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State v. John Cole
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MAINE SUPREME JUDICIAL COURT				Reporter of Decisions
Decision:	1997 ME 112
Docket:	Was-96-356
Argued:	January 6, 1997
Decided:	May 22, 1997

Panel:WATHEN, C.J., and ROBERTS, GLASSMAN, CLIFFORD, RUDMAN, DANA, and
LIPEZ, JJ. 


STATE OF MAINE v. JOHN COLE

ROBERTS, J.

	[¶1]  John Cole appeals from the judgments of conviction entered in
the Superior Court (Washington County, Calkins, J.) on jury verdicts finding
him guilty on one count of gross sexual assault (Class A) in violation of 17-A
M.R.S.A. § 253 (Supp. 1996), one count of burglary (Class B) in violation of
17-A M.R.S.A. § 401 (1983 & Supp. 1996), and one count of aggravated
assault (Class B) in violation of 17-A M.R.S.A. § 208 (1983).  At the trial, the
court denied Cole's attempt to offer evidence of an alternative perpetrator
and admitted identification evidence consisting of a scent track performed
by a trained police dog.  Prior to the trial, the court (Mead, J.) denied Cole's
motion to suppress evidence of a confession he gave to police.  Cole argues
the court erred in denying his motion to suppress and with respect to its
evidentiary rulings.  We affirm the judgments.  
	[¶2]  In the early morning of July 17, 1995, Baileyville police were
called to the scene of an alleged rape.  The perpetrator had broken into the
victim's house where she lived with her young son and raped her at
knifepoint, thereafter fleeing the scene.  The defendant, John Cole, lived on
the victim's street.  He called police to report that early in the morning he
saw someone run by his house and drop a knife in his yard.  The police
arrived at Cole's house and stayed outside in his driveway, talking with him
for about 45 minutes.  During this interval a state police canine team,
consisting of a trooper and a trained dog, tracked human scent from the
victim's house to Cole's driveway.  The team immediately performed a
second track, which led to a vehicle in Cole's driveway in which he had
recently been sitting.  On both occasions when the  team reached Cole's
driveway he was inside his house.  
	[¶3]  The suspicions of the police began to center on Cole.  In the
afternoon of July 17 he voluntarily submitted to questioning at the station
house.  This interview lasted for three hours, was tape recorded, and was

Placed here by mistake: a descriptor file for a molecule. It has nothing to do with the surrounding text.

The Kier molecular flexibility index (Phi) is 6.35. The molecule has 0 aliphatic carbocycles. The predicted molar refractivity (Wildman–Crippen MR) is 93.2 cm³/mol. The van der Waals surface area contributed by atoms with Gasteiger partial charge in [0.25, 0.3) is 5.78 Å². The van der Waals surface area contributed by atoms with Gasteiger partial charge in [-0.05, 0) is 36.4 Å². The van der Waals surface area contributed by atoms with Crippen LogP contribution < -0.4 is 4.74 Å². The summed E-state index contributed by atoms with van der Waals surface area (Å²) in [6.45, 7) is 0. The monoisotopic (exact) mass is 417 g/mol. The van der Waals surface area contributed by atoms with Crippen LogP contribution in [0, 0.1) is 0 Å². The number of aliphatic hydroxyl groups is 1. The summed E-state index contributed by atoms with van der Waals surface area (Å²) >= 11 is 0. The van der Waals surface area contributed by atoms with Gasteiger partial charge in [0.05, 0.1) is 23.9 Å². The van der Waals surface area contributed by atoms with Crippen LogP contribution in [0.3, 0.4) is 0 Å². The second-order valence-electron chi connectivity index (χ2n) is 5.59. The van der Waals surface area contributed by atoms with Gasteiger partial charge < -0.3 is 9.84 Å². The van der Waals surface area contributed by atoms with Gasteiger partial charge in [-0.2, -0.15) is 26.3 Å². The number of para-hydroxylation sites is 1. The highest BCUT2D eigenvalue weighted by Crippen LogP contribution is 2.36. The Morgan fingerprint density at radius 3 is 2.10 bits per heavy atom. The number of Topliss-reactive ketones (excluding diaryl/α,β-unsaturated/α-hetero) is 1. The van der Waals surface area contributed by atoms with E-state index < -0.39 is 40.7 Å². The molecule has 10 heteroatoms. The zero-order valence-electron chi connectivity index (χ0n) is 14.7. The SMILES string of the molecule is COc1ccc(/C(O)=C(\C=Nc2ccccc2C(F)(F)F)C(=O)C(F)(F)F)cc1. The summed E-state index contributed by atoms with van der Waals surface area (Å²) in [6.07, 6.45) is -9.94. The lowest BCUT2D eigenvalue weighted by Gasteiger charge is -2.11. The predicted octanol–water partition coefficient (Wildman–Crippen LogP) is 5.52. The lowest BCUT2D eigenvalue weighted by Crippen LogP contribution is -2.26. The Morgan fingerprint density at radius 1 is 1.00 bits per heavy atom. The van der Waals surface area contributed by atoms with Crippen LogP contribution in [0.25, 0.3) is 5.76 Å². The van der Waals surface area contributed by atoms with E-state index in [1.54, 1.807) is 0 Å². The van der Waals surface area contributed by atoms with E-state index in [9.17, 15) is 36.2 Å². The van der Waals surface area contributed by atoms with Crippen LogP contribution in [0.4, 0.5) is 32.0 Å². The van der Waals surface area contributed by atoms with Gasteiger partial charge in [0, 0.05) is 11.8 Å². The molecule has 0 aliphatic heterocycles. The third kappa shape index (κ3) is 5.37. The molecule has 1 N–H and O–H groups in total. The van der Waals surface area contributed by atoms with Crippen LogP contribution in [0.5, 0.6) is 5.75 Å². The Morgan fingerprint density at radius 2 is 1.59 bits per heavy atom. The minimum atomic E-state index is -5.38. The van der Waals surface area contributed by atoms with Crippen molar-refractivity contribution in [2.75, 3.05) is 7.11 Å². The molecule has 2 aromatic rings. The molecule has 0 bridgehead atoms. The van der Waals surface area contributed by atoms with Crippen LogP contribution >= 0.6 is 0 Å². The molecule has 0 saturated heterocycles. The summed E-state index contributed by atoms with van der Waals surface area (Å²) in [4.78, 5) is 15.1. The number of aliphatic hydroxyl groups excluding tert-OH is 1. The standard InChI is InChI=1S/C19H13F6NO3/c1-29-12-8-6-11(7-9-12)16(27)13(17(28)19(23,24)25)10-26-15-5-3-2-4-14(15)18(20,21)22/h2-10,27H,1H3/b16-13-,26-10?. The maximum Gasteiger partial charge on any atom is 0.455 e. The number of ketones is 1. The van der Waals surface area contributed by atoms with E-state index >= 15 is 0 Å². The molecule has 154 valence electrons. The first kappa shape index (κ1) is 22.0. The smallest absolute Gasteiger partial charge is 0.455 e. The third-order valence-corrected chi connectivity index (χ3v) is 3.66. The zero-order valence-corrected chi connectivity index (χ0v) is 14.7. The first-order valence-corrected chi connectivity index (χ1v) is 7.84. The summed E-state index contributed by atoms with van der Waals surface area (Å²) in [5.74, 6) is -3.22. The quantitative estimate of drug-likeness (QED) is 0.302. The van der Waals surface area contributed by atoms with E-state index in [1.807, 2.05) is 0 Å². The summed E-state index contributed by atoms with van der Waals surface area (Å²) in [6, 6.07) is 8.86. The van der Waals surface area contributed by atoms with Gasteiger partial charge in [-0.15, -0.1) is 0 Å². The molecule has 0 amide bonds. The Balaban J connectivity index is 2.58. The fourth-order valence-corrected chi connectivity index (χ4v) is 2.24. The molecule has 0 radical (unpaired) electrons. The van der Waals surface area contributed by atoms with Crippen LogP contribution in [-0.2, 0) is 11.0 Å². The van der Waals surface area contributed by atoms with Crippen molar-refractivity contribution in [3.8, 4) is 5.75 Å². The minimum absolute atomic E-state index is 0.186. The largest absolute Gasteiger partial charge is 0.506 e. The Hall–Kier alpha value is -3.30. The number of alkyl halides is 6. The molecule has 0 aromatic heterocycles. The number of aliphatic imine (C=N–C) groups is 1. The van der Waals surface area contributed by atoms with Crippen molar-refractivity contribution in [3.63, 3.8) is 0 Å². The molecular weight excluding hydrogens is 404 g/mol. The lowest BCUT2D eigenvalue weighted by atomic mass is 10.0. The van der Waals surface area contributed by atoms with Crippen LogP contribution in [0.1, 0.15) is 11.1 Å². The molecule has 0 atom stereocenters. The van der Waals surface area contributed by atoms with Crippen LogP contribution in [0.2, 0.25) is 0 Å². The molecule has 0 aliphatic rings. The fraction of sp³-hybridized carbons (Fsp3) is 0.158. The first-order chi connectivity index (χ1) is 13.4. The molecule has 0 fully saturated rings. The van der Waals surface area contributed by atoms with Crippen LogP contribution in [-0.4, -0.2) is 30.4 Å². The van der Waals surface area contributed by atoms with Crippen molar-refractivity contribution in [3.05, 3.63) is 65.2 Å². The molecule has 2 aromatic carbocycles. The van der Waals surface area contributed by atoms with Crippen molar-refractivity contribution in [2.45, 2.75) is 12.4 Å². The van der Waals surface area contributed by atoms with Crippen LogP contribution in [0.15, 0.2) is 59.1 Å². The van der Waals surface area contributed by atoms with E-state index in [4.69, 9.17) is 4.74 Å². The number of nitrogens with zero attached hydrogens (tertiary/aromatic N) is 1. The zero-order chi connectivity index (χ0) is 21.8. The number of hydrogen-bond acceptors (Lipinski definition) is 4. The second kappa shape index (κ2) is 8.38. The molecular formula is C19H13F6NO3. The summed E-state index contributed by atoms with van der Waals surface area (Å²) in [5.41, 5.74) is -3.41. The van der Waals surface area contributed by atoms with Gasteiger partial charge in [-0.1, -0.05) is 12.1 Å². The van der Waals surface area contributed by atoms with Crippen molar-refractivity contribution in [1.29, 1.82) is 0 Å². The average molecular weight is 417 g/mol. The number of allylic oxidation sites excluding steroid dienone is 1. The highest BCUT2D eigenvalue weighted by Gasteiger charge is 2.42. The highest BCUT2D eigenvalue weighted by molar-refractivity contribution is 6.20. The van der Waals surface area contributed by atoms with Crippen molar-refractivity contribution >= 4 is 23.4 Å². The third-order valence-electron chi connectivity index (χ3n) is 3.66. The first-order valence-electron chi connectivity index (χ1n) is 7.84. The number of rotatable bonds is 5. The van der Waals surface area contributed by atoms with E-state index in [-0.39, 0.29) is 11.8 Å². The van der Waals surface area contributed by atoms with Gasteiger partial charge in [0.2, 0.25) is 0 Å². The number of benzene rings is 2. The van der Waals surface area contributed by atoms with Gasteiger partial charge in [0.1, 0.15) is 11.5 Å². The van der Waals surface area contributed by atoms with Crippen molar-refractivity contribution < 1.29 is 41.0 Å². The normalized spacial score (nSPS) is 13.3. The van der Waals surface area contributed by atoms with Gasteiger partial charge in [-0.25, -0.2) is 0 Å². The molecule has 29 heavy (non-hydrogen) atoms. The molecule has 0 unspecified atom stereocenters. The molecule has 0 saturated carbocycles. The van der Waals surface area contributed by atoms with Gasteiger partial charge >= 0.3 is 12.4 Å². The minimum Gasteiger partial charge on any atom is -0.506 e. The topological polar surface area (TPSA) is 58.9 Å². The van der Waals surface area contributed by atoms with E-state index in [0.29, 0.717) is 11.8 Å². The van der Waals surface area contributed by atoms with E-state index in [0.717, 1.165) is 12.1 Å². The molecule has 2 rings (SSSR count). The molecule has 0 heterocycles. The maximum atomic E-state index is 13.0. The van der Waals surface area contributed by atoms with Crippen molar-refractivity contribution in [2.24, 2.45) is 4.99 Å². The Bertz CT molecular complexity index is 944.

variously conducted by Baileyville police officers and two state police
detectives.  They told Cole they believed he committed the rape and that he
should confess.  Cole repeatedly denied his involvement in the crime.  At
one point Baileyville police officer Richard Rolfe told Cole that his wife and
two children would have to be questioned.  Rolfe also reminded Cole that a
year earlier Rolfe and personnel from the Department of Human Services
had temporarily removed Cole's children from his and his wife's custody. 
One of the state police detectives them implied to Cole that if he were the
rapist, "the Department of Human Services [is] going to have to be contacted
... and you know why."  Cole responded affirmatively, after which Rolfe said,
"So what's next?  I don't want to have to come back and take your kids
again, John."  Cole replied, "You ain't going to have to because I didn't do
it."  
	[¶4]  At 7:00 p.m., after the interview was finished, Cole was placed
under arrest and held at the station house.  At 9:15 p.m. Rolfe took Cole to
the county jail in a police cruiser, a trip lasting 45 minutes.  Also in the
cruiser was an emergency medical technician who was prepared to assist if
Cole, an epileptic, suffered a seizure.  During the drive, Rolfe twice urged
Cole to "do the right things for his wife and family" by telling the truth. 
Other than those two statements, the police made no efforts to question
Cole after the interview at the station house.  When Cole arrived at the jail at
10:00 p.m. he asked to speak with Rolfe privately, at which time he gave a full
and complete confession of the rape.  
	[¶5]  At the trial, the defendant cross-examined the victim concerning
the rapist's statement, made during the commission of the crime, that he
was performing a favor for someone else.  The victim testified she asked the
rapist whether he was acting for her estranged husband, who at the time of
the rape lived across the street from her.  The rapist's only reply was "I
think you know the answer."  The defendant then attempted to introduce
evidence that one week prior to the rape, the victim obtained a protection
from abuse order against her estranged husband.  The court ruled that
evidence of the order was inadmissible and stopped the defendant from
inquiring further into why the victim asked her attacker if he were acting
for her estranged husband.  
I. Evidence of the Confession
	[¶6]  Cole contends his confession should have been suppressed
because it was made involuntarily as the result of psychological coercion.  We
disagree.  The State bears the burden of establishing beyond a reasonable
doubt that a statement made to investigators by a defendant is voluntary. 
State v. Smith, 615 A.2d 1162, 1163 (Me. 1992).  A trial court should